Ohio Gov. Mike DeWine (R) has taken a swing against abortion by signing a new bill into law this week that ensures doctors must attempt to save the lives of babies who are born alive followed a failed abortion procedure.
The bill, labeled Senate Bill 157, is also called the “Born-Alive Infant Protection Act” and also codifies reporting all babies who are born alive after an abortion, according to a report from The Hill.
Gov. DeWine also preceded signing this “born alive” bill by signing a “heartbeat bill” into law in 2019, which bans abortions after fetal cardio activity is identified. In other words, abortions are banned in Ohio once a heartbeat is detected.
However, according to information reported from Ohio Life, that bill was attacked in a lawsuit brought by Planned Parenthood, and because of challenges brought against the bill in court, it has still not gone into effect.
Additionally, Ohio’s new “born-alive” bill will also require practicing medical doctors to submit a “child survival form” in the event that a baby is born alive after an abortion or face a third-degree felony charge, The Hill reported.
Ohio’s bold move to stop the killing of babies who are born alive seems like common sense to many people, but opponents of pro-life legislation will likely argue that this may restrict access to abortion procedures and somehow violate a “woman’s right” to choose to terminate the life of her unborn child.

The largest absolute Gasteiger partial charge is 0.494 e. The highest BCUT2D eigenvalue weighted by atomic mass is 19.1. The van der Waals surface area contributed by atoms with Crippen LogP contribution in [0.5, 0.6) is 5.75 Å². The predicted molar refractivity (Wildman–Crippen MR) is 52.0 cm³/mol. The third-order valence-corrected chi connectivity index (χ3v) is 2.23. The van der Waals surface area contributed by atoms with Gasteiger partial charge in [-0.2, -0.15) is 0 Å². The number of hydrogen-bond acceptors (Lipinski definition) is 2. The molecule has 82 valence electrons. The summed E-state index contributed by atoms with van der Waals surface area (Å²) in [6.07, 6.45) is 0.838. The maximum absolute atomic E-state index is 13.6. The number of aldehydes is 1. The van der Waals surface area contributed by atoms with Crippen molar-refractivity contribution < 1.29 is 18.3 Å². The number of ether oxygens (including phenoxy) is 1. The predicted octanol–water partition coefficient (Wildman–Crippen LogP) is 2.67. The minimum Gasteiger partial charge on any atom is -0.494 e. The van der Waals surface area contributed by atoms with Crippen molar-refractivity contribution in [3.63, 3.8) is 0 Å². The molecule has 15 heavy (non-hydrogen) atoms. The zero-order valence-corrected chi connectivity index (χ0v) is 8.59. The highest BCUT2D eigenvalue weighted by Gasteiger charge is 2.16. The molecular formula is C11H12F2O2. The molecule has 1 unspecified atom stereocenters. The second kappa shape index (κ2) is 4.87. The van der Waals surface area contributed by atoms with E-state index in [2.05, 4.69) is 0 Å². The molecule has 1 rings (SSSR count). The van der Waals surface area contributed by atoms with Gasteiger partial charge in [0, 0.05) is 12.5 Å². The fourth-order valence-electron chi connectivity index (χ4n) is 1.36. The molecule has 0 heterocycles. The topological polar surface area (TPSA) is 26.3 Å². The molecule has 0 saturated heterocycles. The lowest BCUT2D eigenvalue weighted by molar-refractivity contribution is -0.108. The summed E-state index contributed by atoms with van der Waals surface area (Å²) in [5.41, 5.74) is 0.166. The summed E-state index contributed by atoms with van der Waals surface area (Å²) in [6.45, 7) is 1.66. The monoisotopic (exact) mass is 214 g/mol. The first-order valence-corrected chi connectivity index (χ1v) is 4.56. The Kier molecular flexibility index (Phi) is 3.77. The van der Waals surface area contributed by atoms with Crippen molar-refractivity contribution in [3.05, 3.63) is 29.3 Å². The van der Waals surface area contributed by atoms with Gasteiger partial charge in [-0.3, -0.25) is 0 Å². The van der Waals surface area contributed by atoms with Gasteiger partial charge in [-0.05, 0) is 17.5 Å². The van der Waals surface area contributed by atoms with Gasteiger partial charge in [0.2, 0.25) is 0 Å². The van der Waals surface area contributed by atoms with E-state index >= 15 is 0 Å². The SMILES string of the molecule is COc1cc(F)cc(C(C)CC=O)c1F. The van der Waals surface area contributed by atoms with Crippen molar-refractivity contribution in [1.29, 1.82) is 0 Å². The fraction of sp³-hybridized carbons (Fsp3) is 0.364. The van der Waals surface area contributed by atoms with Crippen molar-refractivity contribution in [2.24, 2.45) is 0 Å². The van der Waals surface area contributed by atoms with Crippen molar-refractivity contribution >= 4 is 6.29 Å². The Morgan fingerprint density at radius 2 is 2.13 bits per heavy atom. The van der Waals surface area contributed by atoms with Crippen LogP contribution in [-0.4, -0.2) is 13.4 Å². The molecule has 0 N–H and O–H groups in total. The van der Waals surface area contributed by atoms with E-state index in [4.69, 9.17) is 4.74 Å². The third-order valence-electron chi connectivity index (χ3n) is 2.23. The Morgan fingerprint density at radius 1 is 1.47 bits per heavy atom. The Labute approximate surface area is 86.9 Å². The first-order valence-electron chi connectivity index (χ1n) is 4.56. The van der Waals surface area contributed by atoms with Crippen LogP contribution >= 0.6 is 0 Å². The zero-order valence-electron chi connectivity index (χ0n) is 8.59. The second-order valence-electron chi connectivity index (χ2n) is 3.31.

Recently, the Supreme Court of the United States (SCOTUS) ruled to allow the “heartbeat” bill in Texas to stand, a bill that bans abortions after the sixth week of pregnancy, which is typically when a gestational heartbeat is detected. In light of that ruling, it looks like a new precedent for protecting life in the womb may be inching closer.
For pro-abortion activists, the prospect of a woman being unable to kill an unborn baby is a negative thing, but for pro-life advocates, the ruling from SCOTUS in the recent Texas case is a massive win and a potential step forward in snuffing out Roe v. Wade, which paved the way for legalizing abortions in 1973.
Will Ohio’s “born alive” bill be killed or crippled in the courts as their previous heartbeat bill was in 2019? Possibly, but the winds are shifting, and SCOTUS’ ruling on Texas’ heartbeat bill has given many pro-life advocates hope that there is a path forward for protecting the unborn.